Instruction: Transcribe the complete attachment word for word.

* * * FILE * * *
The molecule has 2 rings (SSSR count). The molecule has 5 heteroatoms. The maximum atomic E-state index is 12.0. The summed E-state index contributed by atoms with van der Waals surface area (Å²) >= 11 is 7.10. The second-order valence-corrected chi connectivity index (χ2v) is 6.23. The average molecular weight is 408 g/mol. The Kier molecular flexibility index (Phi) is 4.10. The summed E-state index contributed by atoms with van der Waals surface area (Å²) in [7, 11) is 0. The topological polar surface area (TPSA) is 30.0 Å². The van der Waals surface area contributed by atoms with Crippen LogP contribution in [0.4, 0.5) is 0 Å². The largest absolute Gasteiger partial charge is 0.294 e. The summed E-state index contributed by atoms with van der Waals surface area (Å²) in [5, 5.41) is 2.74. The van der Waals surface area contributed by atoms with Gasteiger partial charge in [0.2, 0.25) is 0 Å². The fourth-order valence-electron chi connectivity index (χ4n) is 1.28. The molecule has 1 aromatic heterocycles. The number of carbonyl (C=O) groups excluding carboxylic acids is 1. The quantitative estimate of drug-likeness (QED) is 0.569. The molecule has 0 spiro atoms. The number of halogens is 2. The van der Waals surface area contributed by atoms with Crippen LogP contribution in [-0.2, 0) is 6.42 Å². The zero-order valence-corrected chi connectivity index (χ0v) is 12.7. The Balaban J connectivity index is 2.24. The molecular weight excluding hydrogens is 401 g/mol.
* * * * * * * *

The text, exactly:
The molecule has 2 rings (SSSR count). The molecule has 5 heteroatoms. The maximum atomic E-state index is 12.0. The summed E-state index contributed by atoms with van der Waals surface area (Å²) >= 11 is 7.10. The second-order valence-corrected chi connectivity index (χ2v) is 6.23. The average molecular weight is 408 g/mol. The Kier molecular flexibility index (Phi) is 4.10. The summed E-state index contributed by atoms with van der Waals surface area (Å²) in [7, 11) is 0. The topological polar surface area (TPSA) is 30.0 Å². The van der Waals surface area contributed by atoms with Crippen LogP contribution in [0.4, 0.5) is 0 Å². The largest absolute Gasteiger partial charge is 0.294 e. The summed E-state index contributed by atoms with van der Waals surface area (Å²) in [5, 5.41) is 2.74. The van der Waals surface area contributed by atoms with Gasteiger partial charge in [0.2, 0.25) is 0 Å². The fourth-order valence-electron chi connectivity index (χ4n) is 1.28. The molecule has 1 aromatic heterocycles. The number of carbonyl (C=O) groups excluding carboxylic acids is 1. The quantitative estimate of drug-likeness (QED) is 0.569. The molecule has 0 spiro atoms. The number of halogens is 2. The van der Waals surface area contributed by atoms with Crippen LogP contribution in [-0.2, 0) is 6.42 Å². The zero-order valence-corrected chi connectivity index (χ0v) is 12.7. The Balaban J connectivity index is 2.24. The molecular weight excluding hydrogens is 401 g/mol.